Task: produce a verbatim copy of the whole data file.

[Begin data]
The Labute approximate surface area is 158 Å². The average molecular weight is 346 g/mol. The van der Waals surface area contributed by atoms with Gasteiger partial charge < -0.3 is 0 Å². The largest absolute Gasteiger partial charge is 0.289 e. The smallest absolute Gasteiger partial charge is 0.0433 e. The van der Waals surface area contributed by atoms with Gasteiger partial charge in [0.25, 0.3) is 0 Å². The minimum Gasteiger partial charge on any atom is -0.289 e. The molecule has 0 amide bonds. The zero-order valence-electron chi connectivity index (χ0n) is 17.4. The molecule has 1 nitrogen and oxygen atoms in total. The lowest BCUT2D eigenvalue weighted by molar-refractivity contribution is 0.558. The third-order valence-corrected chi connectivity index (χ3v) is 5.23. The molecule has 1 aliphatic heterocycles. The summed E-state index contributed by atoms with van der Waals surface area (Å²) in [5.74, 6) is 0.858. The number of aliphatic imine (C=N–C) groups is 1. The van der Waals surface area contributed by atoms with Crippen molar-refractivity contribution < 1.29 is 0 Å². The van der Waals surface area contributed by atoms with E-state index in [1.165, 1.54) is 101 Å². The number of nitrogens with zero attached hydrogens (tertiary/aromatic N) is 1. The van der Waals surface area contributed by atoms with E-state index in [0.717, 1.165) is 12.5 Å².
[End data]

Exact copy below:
The Labute approximate surface area is 158 Å². The average molecular weight is 346 g/mol. The van der Waals surface area contributed by atoms with Gasteiger partial charge < -0.3 is 0 Å². The largest absolute Gasteiger partial charge is 0.289 e. The smallest absolute Gasteiger partial charge is 0.0433 e. The van der Waals surface area contributed by atoms with Gasteiger partial charge in [0.25, 0.3) is 0 Å². The minimum Gasteiger partial charge on any atom is -0.289 e. The molecule has 0 amide bonds. The zero-order valence-electron chi connectivity index (χ0n) is 17.4. The molecule has 1 nitrogen and oxygen atoms in total. The lowest BCUT2D eigenvalue weighted by molar-refractivity contribution is 0.558. The third-order valence-corrected chi connectivity index (χ3v) is 5.23. The molecule has 1 aliphatic heterocycles. The summed E-state index contributed by atoms with van der Waals surface area (Å²) in [5.74, 6) is 0.858. The number of aliphatic imine (C=N–C) groups is 1. The van der Waals surface area contributed by atoms with Crippen molar-refractivity contribution < 1.29 is 0 Å². The van der Waals surface area contributed by atoms with E-state index in [1.165, 1.54) is 101 Å². The number of nitrogens with zero attached hydrogens (tertiary/aromatic N) is 1. The van der Waals surface area contributed by atoms with E-state index in [0.717, 1.165) is 12.5 Å².